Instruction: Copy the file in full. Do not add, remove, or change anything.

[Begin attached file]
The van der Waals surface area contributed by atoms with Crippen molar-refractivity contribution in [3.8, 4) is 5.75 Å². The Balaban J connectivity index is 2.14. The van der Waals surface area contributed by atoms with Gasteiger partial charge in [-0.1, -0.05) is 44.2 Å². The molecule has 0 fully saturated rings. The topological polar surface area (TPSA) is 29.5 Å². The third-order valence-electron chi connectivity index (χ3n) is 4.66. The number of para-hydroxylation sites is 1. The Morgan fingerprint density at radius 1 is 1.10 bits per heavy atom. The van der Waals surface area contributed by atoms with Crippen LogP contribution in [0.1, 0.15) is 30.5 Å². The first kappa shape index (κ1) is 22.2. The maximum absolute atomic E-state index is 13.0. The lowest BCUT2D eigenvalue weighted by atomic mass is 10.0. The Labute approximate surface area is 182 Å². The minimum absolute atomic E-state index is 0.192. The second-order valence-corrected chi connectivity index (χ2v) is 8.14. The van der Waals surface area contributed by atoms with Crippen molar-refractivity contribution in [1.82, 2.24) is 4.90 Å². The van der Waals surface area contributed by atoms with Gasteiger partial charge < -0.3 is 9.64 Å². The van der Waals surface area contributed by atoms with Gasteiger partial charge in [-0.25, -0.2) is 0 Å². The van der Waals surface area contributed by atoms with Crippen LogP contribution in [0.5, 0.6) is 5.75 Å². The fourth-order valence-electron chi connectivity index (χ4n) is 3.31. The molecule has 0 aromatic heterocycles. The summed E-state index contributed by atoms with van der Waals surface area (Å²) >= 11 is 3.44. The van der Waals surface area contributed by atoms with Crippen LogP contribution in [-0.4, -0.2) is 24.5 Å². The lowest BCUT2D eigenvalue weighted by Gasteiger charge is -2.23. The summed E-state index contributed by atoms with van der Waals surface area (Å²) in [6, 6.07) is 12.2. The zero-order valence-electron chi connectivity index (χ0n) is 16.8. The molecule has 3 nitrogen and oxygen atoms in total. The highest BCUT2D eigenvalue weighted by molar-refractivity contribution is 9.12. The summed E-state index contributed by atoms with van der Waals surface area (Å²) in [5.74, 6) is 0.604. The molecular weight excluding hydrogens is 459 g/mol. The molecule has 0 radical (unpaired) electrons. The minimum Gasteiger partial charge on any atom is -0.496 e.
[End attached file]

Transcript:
The van der Waals surface area contributed by atoms with Crippen molar-refractivity contribution in [3.8, 4) is 5.75 Å². The Balaban J connectivity index is 2.14. The van der Waals surface area contributed by atoms with Gasteiger partial charge in [-0.1, -0.05) is 44.2 Å². The molecule has 0 fully saturated rings. The topological polar surface area (TPSA) is 29.5 Å². The third-order valence-electron chi connectivity index (χ3n) is 4.66. The number of para-hydroxylation sites is 1. The Morgan fingerprint density at radius 1 is 1.10 bits per heavy atom. The van der Waals surface area contributed by atoms with Crippen LogP contribution in [0.1, 0.15) is 30.5 Å². The first kappa shape index (κ1) is 22.2. The maximum absolute atomic E-state index is 13.0. The lowest BCUT2D eigenvalue weighted by atomic mass is 10.0. The Labute approximate surface area is 182 Å². The minimum absolute atomic E-state index is 0.192. The second-order valence-corrected chi connectivity index (χ2v) is 8.14. The van der Waals surface area contributed by atoms with Crippen molar-refractivity contribution in [1.82, 2.24) is 4.90 Å². The van der Waals surface area contributed by atoms with Gasteiger partial charge < -0.3 is 9.64 Å². The van der Waals surface area contributed by atoms with Gasteiger partial charge in [-0.25, -0.2) is 0 Å². The van der Waals surface area contributed by atoms with Crippen LogP contribution in [0.5, 0.6) is 5.75 Å². The fourth-order valence-electron chi connectivity index (χ4n) is 3.31. The molecule has 0 aromatic heterocycles. The summed E-state index contributed by atoms with van der Waals surface area (Å²) >= 11 is 3.44. The van der Waals surface area contributed by atoms with Crippen LogP contribution in [-0.4, -0.2) is 24.5 Å². The lowest BCUT2D eigenvalue weighted by Gasteiger charge is -2.23. The summed E-state index contributed by atoms with van der Waals surface area (Å²) in [6, 6.07) is 12.2. The zero-order valence-electron chi connectivity index (χ0n) is 16.8. The molecule has 3 nitrogen and oxygen atoms in total. The highest BCUT2D eigenvalue weighted by molar-refractivity contribution is 9.12. The summed E-state index contributed by atoms with van der Waals surface area (Å²) in [5.74, 6) is 0.604. The molecular weight excluding hydrogens is 459 g/mol. The molecule has 0 radical (unpaired) electrons. The minimum Gasteiger partial charge on any atom is -0.496 e.